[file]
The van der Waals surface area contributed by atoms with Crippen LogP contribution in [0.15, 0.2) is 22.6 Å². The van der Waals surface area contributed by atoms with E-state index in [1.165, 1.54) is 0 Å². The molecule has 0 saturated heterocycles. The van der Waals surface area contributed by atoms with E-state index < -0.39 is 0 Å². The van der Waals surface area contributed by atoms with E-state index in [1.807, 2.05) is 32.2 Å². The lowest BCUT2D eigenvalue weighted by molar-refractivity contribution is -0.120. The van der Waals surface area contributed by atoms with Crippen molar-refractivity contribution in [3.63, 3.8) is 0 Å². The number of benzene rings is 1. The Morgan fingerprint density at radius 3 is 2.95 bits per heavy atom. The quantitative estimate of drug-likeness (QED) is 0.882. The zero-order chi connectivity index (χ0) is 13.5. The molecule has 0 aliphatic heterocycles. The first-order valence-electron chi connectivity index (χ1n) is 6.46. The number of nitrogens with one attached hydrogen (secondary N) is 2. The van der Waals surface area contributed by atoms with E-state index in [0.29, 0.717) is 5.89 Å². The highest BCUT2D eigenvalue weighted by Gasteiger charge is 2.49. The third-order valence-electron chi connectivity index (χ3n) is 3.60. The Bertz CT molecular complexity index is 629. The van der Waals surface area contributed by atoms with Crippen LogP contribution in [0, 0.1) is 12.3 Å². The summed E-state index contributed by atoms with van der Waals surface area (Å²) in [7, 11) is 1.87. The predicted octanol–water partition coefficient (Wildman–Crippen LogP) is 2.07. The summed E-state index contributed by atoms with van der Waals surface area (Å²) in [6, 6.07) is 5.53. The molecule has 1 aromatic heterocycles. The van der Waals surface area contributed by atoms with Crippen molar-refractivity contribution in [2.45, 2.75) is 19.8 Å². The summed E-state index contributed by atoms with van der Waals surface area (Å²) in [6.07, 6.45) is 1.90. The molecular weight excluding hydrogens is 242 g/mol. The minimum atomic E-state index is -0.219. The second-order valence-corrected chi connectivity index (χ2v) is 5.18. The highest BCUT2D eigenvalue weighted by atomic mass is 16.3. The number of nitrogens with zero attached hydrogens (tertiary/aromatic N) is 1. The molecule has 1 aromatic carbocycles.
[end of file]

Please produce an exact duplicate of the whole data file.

The van der Waals surface area contributed by atoms with Crippen LogP contribution in [0.15, 0.2) is 22.6 Å². The van der Waals surface area contributed by atoms with E-state index in [1.165, 1.54) is 0 Å². The molecule has 0 saturated heterocycles. The van der Waals surface area contributed by atoms with E-state index < -0.39 is 0 Å². The van der Waals surface area contributed by atoms with E-state index in [1.807, 2.05) is 32.2 Å². The lowest BCUT2D eigenvalue weighted by molar-refractivity contribution is -0.120. The van der Waals surface area contributed by atoms with Crippen molar-refractivity contribution in [3.63, 3.8) is 0 Å². The number of benzene rings is 1. The Morgan fingerprint density at radius 3 is 2.95 bits per heavy atom. The quantitative estimate of drug-likeness (QED) is 0.882. The zero-order chi connectivity index (χ0) is 13.5. The molecule has 0 aliphatic heterocycles. The first-order valence-electron chi connectivity index (χ1n) is 6.46. The number of nitrogens with one attached hydrogen (secondary N) is 2. The van der Waals surface area contributed by atoms with E-state index in [0.29, 0.717) is 5.89 Å². The highest BCUT2D eigenvalue weighted by Gasteiger charge is 2.49. The third-order valence-electron chi connectivity index (χ3n) is 3.60. The Bertz CT molecular complexity index is 629. The van der Waals surface area contributed by atoms with Crippen LogP contribution in [0, 0.1) is 12.3 Å². The summed E-state index contributed by atoms with van der Waals surface area (Å²) in [7, 11) is 1.87. The predicted octanol–water partition coefficient (Wildman–Crippen LogP) is 2.07. The summed E-state index contributed by atoms with van der Waals surface area (Å²) in [6, 6.07) is 5.53. The molecule has 1 aromatic heterocycles. The van der Waals surface area contributed by atoms with Crippen molar-refractivity contribution in [2.45, 2.75) is 19.8 Å². The summed E-state index contributed by atoms with van der Waals surface area (Å²) in [6.07, 6.45) is 1.90. The molecular weight excluding hydrogens is 242 g/mol. The minimum atomic E-state index is -0.219. The second-order valence-corrected chi connectivity index (χ2v) is 5.18. The highest BCUT2D eigenvalue weighted by atomic mass is 16.3. The number of nitrogens with zero attached hydrogens (tertiary/aromatic N) is 1. The molecule has 1 aromatic carbocycles.